May 14, 2012

Ancient Egyptian Pyramids Part 1 and Archaeologists

Egyptian Pyramids
The Pyramid Age of Egypt began with the Third Dynasty and ended with die Sixth Dynasty. The dating of the thirty-one dynasties of the kings of Egypt in Manetho’s History of Egypt has been generally accepted by Egyptologists. The thirty one dynasties have been grouped into nine main periods as a convenience in describing the most important changes undergone in Egyptian history.

The nine main periods of dynasties, with approximate dates are as follows:

Ancient Egyptian Pyramids
Dynastic Periods
  • 3100-2686 B.C. Early Dynastic Period (1st and 2nd Dynasties)
  • 2686-2181 B.C. Old Kingdom (3rd to 6th Dynasties)
  • 2181-2133 B.C. First Intermediate Period (7th to 10th Dynasties)
  • 2133-1786 B.C. Middle Kingdom (11th and 12th Dynasties)
  • 1786-1567 B.C. Second Intermediate Period (13th to 17th Dynasties)
  • 1567-1080 B.C. New Kingdom (18th to 80th Dynasties)
  • 1080-664 B.C. Late New Kingdom (21th to 25th Dynasties)
  • 664-525 B.C. Saite Period 26th Dynasties
  • 525-332 B.C. Late Period  (13th to 17th Dynasties)
According to I. E. S. Edwards in The Pyramids of Egypt.
During the Pyramid Age, approximately eighty pyramids were built. Many of the presently known Pyramids have been reduced to nothing more than sand and rubble, but they are still recognizable by the archaeologist as once having been pyramids.

Almost every pyramid was built on the fringe of the desert west of the Nile in the Neighborhood of Memphis. Memphis was probably designed as the seat of government by Menes, the first dynastic ruler of Egypt. Originally, there were two kingdoms in Egypt. The Upper Kingdom covered the area from Aswan to Memphis; the Lower Kingdom extended from Memphis to the Delta area. As tribute to the unification of the kingdoms by Menes, the pharaohs included in their titles that of “King of Upper and Lower Egypt.”

The development of an official religion begins in the Pyramid Age. It is thought to derive from the cult (of unknown origin) of a temple with a powerful priesthood. The most sacred object within this temple was the benben, most probably a conically shaped stone thought to symbolize the primeval mound which emerged from primordial waters at the creation of the universe. These priests are credited with evolving nine deities known as the Great Ennead of Heliopolis.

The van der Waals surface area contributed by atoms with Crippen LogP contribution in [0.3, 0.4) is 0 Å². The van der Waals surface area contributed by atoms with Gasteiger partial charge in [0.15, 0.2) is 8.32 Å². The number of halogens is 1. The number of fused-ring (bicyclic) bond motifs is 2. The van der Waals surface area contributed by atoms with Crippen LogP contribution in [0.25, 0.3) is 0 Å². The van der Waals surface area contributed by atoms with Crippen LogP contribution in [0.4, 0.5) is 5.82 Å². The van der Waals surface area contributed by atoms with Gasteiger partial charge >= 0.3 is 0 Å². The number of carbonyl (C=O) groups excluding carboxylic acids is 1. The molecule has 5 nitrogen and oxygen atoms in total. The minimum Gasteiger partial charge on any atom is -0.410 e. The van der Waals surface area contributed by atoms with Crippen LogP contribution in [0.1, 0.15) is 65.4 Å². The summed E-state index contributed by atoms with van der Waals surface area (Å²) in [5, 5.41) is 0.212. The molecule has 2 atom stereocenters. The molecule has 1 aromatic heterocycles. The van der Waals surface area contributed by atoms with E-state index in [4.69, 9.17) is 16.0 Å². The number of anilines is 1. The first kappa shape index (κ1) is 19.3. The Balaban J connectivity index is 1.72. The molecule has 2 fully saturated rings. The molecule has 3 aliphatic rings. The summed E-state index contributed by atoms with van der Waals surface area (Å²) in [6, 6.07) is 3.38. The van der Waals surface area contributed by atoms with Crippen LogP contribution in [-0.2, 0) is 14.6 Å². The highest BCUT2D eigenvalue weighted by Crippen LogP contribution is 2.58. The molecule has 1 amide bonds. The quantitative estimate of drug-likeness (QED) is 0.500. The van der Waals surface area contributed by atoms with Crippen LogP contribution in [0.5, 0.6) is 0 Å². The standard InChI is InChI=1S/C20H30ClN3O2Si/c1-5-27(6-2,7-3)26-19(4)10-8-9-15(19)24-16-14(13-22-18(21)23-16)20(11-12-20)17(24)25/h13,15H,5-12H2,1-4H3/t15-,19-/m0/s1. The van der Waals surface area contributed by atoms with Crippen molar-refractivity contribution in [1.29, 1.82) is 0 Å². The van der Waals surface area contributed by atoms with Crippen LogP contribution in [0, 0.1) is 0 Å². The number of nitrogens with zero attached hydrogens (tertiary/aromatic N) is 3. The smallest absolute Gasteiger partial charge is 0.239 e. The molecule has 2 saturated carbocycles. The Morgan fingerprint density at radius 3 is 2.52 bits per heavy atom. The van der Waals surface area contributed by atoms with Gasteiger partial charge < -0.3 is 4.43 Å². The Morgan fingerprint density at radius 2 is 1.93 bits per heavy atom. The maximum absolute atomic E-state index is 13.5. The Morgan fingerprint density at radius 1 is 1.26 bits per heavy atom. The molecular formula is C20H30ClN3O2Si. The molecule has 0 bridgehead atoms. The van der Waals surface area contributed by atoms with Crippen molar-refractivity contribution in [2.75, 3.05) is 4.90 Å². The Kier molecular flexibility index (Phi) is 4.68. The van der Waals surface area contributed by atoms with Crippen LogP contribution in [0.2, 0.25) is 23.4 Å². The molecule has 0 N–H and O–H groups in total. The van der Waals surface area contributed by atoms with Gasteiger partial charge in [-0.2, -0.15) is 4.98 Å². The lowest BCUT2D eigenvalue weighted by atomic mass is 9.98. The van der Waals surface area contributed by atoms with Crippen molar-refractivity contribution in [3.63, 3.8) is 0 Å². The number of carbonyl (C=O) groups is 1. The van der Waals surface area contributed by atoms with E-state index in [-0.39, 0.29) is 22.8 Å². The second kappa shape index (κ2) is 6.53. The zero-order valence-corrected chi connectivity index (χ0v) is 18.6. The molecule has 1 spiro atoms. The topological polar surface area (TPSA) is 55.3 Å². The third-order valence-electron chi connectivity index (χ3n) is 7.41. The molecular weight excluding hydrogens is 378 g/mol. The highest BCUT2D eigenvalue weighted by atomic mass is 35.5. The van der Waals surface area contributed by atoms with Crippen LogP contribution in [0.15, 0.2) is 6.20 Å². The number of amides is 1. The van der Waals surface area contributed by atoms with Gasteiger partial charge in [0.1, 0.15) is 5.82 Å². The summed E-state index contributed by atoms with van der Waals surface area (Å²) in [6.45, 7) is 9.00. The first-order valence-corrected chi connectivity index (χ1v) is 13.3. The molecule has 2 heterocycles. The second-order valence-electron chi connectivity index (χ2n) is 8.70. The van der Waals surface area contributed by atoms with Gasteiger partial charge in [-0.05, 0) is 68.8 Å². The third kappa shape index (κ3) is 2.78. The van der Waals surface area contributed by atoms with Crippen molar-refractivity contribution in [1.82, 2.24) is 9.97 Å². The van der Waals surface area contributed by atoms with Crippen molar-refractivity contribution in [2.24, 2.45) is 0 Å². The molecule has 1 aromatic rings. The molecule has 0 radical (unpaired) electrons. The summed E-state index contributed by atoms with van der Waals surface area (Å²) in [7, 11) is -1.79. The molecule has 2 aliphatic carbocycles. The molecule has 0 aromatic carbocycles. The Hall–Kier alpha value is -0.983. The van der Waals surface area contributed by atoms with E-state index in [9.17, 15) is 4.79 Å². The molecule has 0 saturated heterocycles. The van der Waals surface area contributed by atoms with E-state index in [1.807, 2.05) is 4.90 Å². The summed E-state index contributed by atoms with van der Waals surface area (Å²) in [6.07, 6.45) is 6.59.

The worship of two of these deities developed into cults, which exercised great influence on the religion of the pyramid builders: one was the sun cult and the other was the cult of Osiris. These were neither related in origin or in their main theological conception. Re was primarily a god of the living; Osiris was basically the god of the dead and of the region of the dead. Both gods shared an important feature, that of survival after death. Osiris, after being murdered, was restored to life through magic. Re, or the sun, whose daily disappearance past the horizon was considered as his death, was reborn as the sunrise each morning. In the experiences of these gods, the Egyptians found reason to hope for their own survival. However the continuation of life after physical death was not a natural consequence and was something which could only be assured by observing a proper ritual through which the dead were supplied with all the material help required by the gods for their own survival. According to Egyptologists, this is the basis for the need of providing the dead with a tomb and a burial conforming in every essential element with an accepted pattern.

Despite the exacting attention and detail given to all practical matters, the Egyptians never fully evolved a clear and exact conception of the afterlife. They believed that each individual was composed of a body and a spirit, and that the spirit remained alive if the dead body was preserved and provided with necessary sustenance. They regarded the afterlife as a kind of mirror of this world. Where the spirits dwelt after life was unknown, but they are thought to have gone to a kind of underworld, entrance to which was through the pit of the tomb, in which the dead were buried.

Egyptian Pyramids Archaeologists :

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